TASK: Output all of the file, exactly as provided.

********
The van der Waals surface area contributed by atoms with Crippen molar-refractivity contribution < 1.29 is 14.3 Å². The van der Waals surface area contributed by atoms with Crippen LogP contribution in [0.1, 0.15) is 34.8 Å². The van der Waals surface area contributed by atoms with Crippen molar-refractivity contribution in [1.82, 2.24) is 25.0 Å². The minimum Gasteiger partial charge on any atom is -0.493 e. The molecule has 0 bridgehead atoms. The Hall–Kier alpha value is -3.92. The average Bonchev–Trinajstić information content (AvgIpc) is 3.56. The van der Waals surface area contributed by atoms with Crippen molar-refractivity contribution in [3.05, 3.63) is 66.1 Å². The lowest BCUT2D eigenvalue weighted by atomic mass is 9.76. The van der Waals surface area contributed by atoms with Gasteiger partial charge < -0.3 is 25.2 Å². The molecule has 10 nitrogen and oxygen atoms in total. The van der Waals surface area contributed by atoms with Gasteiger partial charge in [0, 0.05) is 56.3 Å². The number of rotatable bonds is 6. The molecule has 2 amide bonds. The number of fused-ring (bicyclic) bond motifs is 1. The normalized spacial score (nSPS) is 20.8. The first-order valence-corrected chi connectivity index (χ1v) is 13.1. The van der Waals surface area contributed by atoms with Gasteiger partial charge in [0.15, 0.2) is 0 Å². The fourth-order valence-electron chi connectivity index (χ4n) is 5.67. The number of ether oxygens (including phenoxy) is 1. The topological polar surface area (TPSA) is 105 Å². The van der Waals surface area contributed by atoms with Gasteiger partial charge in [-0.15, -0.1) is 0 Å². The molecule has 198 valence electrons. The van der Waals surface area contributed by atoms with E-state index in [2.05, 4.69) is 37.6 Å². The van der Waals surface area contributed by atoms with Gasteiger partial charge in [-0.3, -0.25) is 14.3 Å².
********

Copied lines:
The van der Waals surface area contributed by atoms with Crippen molar-refractivity contribution < 1.29 is 14.3 Å². The van der Waals surface area contributed by atoms with Crippen LogP contribution in [0.1, 0.15) is 34.8 Å². The van der Waals surface area contributed by atoms with Crippen molar-refractivity contribution in [1.82, 2.24) is 25.0 Å². The minimum Gasteiger partial charge on any atom is -0.493 e. The molecule has 0 bridgehead atoms. The Hall–Kier alpha value is -3.92. The average Bonchev–Trinajstić information content (AvgIpc) is 3.56. The van der Waals surface area contributed by atoms with Crippen molar-refractivity contribution in [3.05, 3.63) is 66.1 Å². The lowest BCUT2D eigenvalue weighted by atomic mass is 9.76. The van der Waals surface area contributed by atoms with Gasteiger partial charge < -0.3 is 25.2 Å². The molecule has 10 nitrogen and oxygen atoms in total. The van der Waals surface area contributed by atoms with Gasteiger partial charge in [0, 0.05) is 56.3 Å². The number of rotatable bonds is 6. The molecule has 2 amide bonds. The number of fused-ring (bicyclic) bond motifs is 1. The normalized spacial score (nSPS) is 20.8. The first-order valence-corrected chi connectivity index (χ1v) is 13.1. The van der Waals surface area contributed by atoms with Gasteiger partial charge in [0.15, 0.2) is 0 Å². The fourth-order valence-electron chi connectivity index (χ4n) is 5.67. The number of ether oxygens (including phenoxy) is 1. The topological polar surface area (TPSA) is 105 Å². The van der Waals surface area contributed by atoms with Gasteiger partial charge in [-0.15, -0.1) is 0 Å². The molecule has 198 valence electrons. The van der Waals surface area contributed by atoms with E-state index in [2.05, 4.69) is 37.6 Å². The van der Waals surface area contributed by atoms with Gasteiger partial charge in [-0.3, -0.25) is 14.3 Å².